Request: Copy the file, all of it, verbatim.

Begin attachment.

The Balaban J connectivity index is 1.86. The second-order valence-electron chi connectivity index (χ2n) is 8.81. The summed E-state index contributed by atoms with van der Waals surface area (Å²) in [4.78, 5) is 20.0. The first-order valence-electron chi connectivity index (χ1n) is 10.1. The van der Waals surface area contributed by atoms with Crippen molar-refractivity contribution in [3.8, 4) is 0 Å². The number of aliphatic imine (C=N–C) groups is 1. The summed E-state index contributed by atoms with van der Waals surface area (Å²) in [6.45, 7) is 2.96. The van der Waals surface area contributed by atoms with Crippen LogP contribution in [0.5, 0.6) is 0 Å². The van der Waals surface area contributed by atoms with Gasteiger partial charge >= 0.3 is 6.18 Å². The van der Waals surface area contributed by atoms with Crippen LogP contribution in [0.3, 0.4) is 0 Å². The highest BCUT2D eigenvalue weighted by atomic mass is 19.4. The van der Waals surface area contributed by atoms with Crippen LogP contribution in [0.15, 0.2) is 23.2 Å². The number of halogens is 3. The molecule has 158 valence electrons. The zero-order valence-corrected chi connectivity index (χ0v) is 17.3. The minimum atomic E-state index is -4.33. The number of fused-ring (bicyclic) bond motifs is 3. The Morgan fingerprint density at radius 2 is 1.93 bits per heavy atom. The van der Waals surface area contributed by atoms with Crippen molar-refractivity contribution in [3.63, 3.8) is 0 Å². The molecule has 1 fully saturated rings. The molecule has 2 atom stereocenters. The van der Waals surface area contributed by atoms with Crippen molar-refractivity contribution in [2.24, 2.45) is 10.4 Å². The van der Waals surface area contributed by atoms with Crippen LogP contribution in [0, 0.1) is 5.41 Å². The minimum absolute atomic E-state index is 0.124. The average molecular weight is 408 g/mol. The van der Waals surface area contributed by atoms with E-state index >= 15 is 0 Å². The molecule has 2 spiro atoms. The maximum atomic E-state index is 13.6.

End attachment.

The Balaban J connectivity index is 1.86. The second-order valence-electron chi connectivity index (χ2n) is 8.81. The summed E-state index contributed by atoms with van der Waals surface area (Å²) in [4.78, 5) is 20.0. The first-order valence-electron chi connectivity index (χ1n) is 10.1. The van der Waals surface area contributed by atoms with Crippen molar-refractivity contribution in [3.8, 4) is 0 Å². The number of aliphatic imine (C=N–C) groups is 1. The summed E-state index contributed by atoms with van der Waals surface area (Å²) in [6.45, 7) is 2.96. The van der Waals surface area contributed by atoms with Crippen LogP contribution in [0.5, 0.6) is 0 Å². The van der Waals surface area contributed by atoms with Gasteiger partial charge >= 0.3 is 6.18 Å². The van der Waals surface area contributed by atoms with Crippen LogP contribution in [0.3, 0.4) is 0 Å². The highest BCUT2D eigenvalue weighted by atomic mass is 19.4. The van der Waals surface area contributed by atoms with Crippen LogP contribution in [0.15, 0.2) is 23.2 Å². The number of halogens is 3. The molecule has 158 valence electrons. The zero-order valence-corrected chi connectivity index (χ0v) is 17.3. The minimum atomic E-state index is -4.33. The number of fused-ring (bicyclic) bond motifs is 3. The Morgan fingerprint density at radius 2 is 1.93 bits per heavy atom. The van der Waals surface area contributed by atoms with Crippen molar-refractivity contribution in [3.63, 3.8) is 0 Å². The molecule has 1 fully saturated rings. The molecule has 2 atom stereocenters. The van der Waals surface area contributed by atoms with Crippen molar-refractivity contribution in [2.24, 2.45) is 10.4 Å². The van der Waals surface area contributed by atoms with Crippen LogP contribution in [0, 0.1) is 5.41 Å². The minimum absolute atomic E-state index is 0.124. The average molecular weight is 408 g/mol. The van der Waals surface area contributed by atoms with E-state index >= 15 is 0 Å². The molecule has 2 spiro atoms. The maximum atomic E-state index is 13.6.